Stocks slide on inflation, Ukraine concerns

Philequity Corner - Wilson Sy - The Philippine Star

Global stocks nosedived last week after a hotter-than-expected US inflation was reported.  US CPI surged to a fresh four-decade high, hitting 7.5 percent  last month.  As a result, the US two-year Treasury yield soared 20 basis points to 1.5 percent, the highest since January 2020.  Meanwhile, the 10-year yield jumped above two percent for the first time since 2019.

Fears of a Russian attack on Ukraine further dampened risk sentiment after President Joe Biden urged US citizens to leave Ukraine immediately after NATO warned of Russian live-fire drills in Belarus. As a result, the Dow Jones Industrial Average dropped 500 points last Friday.  The S&P 500 declined 1.9 percent, while the tech-heavy Nasdaq Composite fell 2.78 percent.

1% rate hike by July

Fed’s James Bullard called for more aggressive rate hikes following the strong CPI print. Bullard said he was open to a 50-basis point hike in March and a total of 100 basis points by July following the upside surprise and broad-based inflation rise.  Notably, the cost of food, electricity, and shelter were the largest contributors to inflation.  These are sensitive categories that are more important to the US consumer.

Fears of Russian attack on Ukraine

With two hours left on Friday’s trading, US National Security advisor Jake Sullivan warned of a Russian escalation at the Ukraine border.  The news sent WTI crude prices soaring 4.25 percent last Friday.  WTI crude rose for the eight consecutive week to close at $93.83 per barrel, bringing the year-to-date increase to 25 percent.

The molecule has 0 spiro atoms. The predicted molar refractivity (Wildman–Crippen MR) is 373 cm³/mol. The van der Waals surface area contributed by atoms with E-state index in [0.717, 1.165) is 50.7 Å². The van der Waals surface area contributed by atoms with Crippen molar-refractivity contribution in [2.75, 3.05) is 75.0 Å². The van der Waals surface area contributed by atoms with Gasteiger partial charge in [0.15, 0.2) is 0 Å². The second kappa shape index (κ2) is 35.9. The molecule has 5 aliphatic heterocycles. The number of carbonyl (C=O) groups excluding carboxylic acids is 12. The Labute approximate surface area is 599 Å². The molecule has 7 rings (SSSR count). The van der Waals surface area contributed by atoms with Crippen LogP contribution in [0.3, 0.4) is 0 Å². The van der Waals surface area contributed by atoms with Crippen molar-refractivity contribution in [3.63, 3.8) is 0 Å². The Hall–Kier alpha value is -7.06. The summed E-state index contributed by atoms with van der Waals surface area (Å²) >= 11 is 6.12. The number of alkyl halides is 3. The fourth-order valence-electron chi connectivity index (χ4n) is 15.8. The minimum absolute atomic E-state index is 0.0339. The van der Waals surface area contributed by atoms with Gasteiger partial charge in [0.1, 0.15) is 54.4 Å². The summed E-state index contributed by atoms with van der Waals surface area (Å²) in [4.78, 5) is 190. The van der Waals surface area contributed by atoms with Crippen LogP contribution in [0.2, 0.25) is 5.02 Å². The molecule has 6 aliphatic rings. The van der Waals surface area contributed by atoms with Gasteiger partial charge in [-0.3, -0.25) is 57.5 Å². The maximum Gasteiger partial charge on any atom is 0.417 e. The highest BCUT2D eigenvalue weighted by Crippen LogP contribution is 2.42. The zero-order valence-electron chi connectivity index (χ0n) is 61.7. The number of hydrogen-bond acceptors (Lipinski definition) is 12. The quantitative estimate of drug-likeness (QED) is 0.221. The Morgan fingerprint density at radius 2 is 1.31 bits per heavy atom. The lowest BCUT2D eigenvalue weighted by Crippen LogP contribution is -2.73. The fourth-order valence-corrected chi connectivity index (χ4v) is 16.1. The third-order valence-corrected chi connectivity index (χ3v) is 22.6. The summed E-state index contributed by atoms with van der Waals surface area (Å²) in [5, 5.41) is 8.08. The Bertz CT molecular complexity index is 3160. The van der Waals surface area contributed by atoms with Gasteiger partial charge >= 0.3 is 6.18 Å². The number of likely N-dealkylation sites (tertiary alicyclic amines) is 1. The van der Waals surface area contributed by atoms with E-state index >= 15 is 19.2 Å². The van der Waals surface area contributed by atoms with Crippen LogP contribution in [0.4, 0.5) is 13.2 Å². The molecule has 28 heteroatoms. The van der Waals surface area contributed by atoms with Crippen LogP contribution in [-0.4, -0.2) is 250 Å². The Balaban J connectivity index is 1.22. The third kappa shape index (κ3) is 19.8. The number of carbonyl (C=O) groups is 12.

Worst start since 2008

Soaring inflation and a more hawkish Fed have dragged down stock indices in the US and developed markets this year.   The Nasdaq Composite performed the worst as investors shied away from growth stocks.  In January, the Nasdaq was down as much as 16 percent for its worst start of the year since 2008. As of Friday, the Nasdaq is down 11.8 percent year-to-date.

Aside from the UK and Spain, most developed market indices are also down.  Switzerland, Japan, and Australia are the three worst performers year-to-date.

Bright spots in EM

While developed markets have been struggling this year, some emerging market regions have diverged and rebounded.  EM Latin America is the top regional performer.  Brazil, Chile, and Peru have benefited from rising prices of industrial metals, agricultural products, and energy products. This has lifted commodity stocks like Vale and Petrobras.

EM Africa and the Middle East also performed well this year, led by Qatar, South Africa and Saudi Arabia.  Rising oil prices and heavy demand for industrial and precious metals have boosted energy and mining stocks in the region.

EM ASEAN, which has high exposure to financials, industrials, and services, remains stable amidst this global stock market correction.  The region benefits from the reopening of economies and the revival of tourism.

Resilient PSE Index

The PSE index (+2.1 percent YTD) has been relatively resilient this year and has diverged from the weakness in the US and developed markets.  However, expect volatility to remain heightened amid the prospects of aggressive Fed hikes and the escalating Russia-Ukraine conflict.

Philequity Management is the fund manager of the leading mutual funds in the Philippines. Visit http://www.philequity.net to learn more about Philequity’s managed funds or to view previous articles. For inquiries or to send feedback, please call (02) 8250-8700 or email [email protected]


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